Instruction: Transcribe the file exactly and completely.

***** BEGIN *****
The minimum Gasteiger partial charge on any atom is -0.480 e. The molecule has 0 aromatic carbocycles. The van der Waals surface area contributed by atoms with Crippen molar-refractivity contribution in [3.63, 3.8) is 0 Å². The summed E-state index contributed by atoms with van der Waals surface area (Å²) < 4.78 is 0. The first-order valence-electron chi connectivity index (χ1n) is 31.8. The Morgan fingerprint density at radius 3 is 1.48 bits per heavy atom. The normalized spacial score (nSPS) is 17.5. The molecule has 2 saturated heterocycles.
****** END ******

The minimum Gasteiger partial charge on any atom is -0.480 e. The molecule has 0 aromatic carbocycles. The van der Waals surface area contributed by atoms with Crippen molar-refractivity contribution in [3.63, 3.8) is 0 Å². The summed E-state index contributed by atoms with van der Waals surface area (Å²) < 4.78 is 0. The first-order valence-electron chi connectivity index (χ1n) is 31.8. The Morgan fingerprint density at radius 3 is 1.48 bits per heavy atom. The normalized spacial score (nSPS) is 17.5. The molecule has 2 saturated heterocycles.